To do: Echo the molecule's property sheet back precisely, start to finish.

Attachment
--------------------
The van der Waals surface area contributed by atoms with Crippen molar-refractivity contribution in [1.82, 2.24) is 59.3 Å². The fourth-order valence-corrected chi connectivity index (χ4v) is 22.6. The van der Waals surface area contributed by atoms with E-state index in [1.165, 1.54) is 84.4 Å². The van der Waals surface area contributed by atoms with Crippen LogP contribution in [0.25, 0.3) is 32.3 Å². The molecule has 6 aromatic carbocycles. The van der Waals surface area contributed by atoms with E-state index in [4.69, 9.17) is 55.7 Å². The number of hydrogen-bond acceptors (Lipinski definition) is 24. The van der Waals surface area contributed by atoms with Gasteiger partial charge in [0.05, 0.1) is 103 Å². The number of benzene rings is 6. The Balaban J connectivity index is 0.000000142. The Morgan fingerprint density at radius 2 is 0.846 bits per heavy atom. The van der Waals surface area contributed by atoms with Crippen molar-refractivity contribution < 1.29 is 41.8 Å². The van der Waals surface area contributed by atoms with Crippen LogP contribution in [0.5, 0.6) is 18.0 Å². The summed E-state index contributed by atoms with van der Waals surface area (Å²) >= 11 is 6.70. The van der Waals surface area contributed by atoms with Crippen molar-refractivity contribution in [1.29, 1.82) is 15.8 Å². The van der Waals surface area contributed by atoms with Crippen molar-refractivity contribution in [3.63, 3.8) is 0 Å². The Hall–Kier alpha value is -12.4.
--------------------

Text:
The van der Waals surface area contributed by atoms with Crippen molar-refractivity contribution in [1.82, 2.24) is 59.3 Å². The fourth-order valence-corrected chi connectivity index (χ4v) is 22.6. The van der Waals surface area contributed by atoms with E-state index in [1.165, 1.54) is 84.4 Å². The van der Waals surface area contributed by atoms with Crippen LogP contribution in [0.25, 0.3) is 32.3 Å². The molecule has 6 aromatic carbocycles. The van der Waals surface area contributed by atoms with E-state index in [4.69, 9.17) is 55.7 Å². The number of hydrogen-bond acceptors (Lipinski definition) is 24. The van der Waals surface area contributed by atoms with Gasteiger partial charge in [0.05, 0.1) is 103 Å². The number of benzene rings is 6. The Balaban J connectivity index is 0.000000142. The Morgan fingerprint density at radius 2 is 0.846 bits per heavy atom. The van der Waals surface area contributed by atoms with Crippen molar-refractivity contribution < 1.29 is 41.8 Å². The van der Waals surface area contributed by atoms with Crippen LogP contribution in [0.5, 0.6) is 18.0 Å². The summed E-state index contributed by atoms with van der Waals surface area (Å²) >= 11 is 6.70. The van der Waals surface area contributed by atoms with Crippen molar-refractivity contribution in [1.29, 1.82) is 15.8 Å². The van der Waals surface area contributed by atoms with Crippen molar-refractivity contribution in [3.63, 3.8) is 0 Å². The Hall–Kier alpha value is -12.4.